Plus Beaux Villages

Saturday, April 23, 2011 Road Junkies 0 Comments

Selecting villages to visit in the Provencal region of southern France is a bit like trying to choose a few morsels of candy in a large, well-stocked confectionery.  So many villages, so little time.  After seeing the larger cities of Arles and Avignon, we spent most of our Provencal visit in some of the small villages in the Luberon Mountain area.  Like in Tuscany, many of these villages were established on hilltops-- villages perch├ęs (perched villages), they are called in Provence.

Our choice of villages was made somewhat easier by an organization known as Plus Beaux Villages de France (Most Beautiful Villages in France).  With the unlikely inspiration of a Reader's Digest Selection published under that very title in 1981, the association was formed to preserve and enhance the quality of the heritage in small French villages while promoting the controlled development of tourism to strengthen the local economies.

To be eligible for this prestigious membership, which numbers 155 of the 32,000 villages in France, a village must meet three primary criteria.  It must be rural in size (defined as having a maximum population of 2,000).  At least two protected historical sites or monuments must be in the village or its area.  And the village must provide confirmation of wide support of its application for membership, which, of course, must include evidence of its comeliness.  Membership in the association is publicized with signs in the villages.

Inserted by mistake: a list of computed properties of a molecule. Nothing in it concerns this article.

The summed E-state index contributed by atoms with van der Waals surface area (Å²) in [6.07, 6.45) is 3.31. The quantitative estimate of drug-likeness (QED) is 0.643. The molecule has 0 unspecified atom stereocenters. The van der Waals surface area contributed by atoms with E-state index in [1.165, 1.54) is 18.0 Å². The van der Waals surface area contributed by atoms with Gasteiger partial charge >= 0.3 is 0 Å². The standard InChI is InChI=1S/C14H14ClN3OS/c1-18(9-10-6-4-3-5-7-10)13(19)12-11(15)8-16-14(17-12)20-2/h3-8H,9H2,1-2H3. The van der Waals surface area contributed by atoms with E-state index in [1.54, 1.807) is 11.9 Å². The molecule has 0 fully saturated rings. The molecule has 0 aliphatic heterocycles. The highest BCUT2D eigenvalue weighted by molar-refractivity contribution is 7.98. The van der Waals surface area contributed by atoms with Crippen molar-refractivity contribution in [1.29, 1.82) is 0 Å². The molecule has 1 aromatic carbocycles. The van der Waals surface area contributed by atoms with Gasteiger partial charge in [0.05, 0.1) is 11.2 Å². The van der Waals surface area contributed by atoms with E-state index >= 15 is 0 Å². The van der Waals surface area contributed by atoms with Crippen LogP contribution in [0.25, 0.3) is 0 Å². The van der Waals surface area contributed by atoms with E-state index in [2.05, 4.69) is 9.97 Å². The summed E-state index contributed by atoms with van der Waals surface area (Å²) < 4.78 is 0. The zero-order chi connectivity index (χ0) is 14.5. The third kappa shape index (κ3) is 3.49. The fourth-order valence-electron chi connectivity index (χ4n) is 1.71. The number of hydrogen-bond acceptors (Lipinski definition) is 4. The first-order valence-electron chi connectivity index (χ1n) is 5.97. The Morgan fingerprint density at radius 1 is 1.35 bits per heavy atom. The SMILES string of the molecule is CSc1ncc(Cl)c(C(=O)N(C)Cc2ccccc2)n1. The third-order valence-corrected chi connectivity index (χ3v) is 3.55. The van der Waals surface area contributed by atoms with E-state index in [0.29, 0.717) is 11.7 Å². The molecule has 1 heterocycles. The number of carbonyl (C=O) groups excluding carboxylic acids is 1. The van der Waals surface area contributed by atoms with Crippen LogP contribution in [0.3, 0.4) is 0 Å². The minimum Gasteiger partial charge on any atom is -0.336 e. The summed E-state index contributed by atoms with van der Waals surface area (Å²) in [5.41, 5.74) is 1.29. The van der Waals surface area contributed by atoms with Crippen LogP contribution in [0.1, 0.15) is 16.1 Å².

One of the Luberon's perched villages and a member of the "most beautiful club," Bonnieux (bohn-nyuh) was our home base when we visited the area.  With the help of the local tourist information office, we found a small inn, Le Clos du Buis, in the heart of the village.

 As with many hill towns, the village of Bonnieux is topped by a church, in this case, the old church, not to be confused with the new church constructed lower down the hill in 1870.  The 12th century church at the peak of the village is no longer in use.  The Gothic structure is surrounded by cedars, relatives of the trees in the nearby Foret des Cedres.

Foret des Cedres
Cedars are not native to France, but this notable forest was born when a local fellow brought some seeds from Morocco's Atlas Mountains and planted them in the Luberon in the 1800s.  Just a few kilometers from Bonnieux, this protected forest offers a network of hiking trails including a 20-mile path that stretches across the crest of the mountain.

Near the old church at the top of the village is the Bonnieux cemetery.  With a spectacular view over the fields and vineyards below, the local burial ground commands an enviable location.  But then, everyone in the village has the opportunity to end up there.

Though Bonnieux dates back to Roman times, it was little known outside Provence until serving as the scenic backdrop for the 2006 Russell Crowe film A Good Year based on a novel by Peter Mayle.  But now the excitement of the tourists seeking to visit the movie 'sets' has waned and Bonnieux is once again the charming village that made it the perfect filming location and one of the most beautiful villages of France.

Bonnieux Stats
Populaton:  1,441
Elevation:  2,346 ft.

By Our Count:
People in town for market day:  3,623
Cars in town for market day:  3,624
Steps needed to climb to the top:  14,539
Beautiful views over the valley:  26
Residents named Bonnie:  0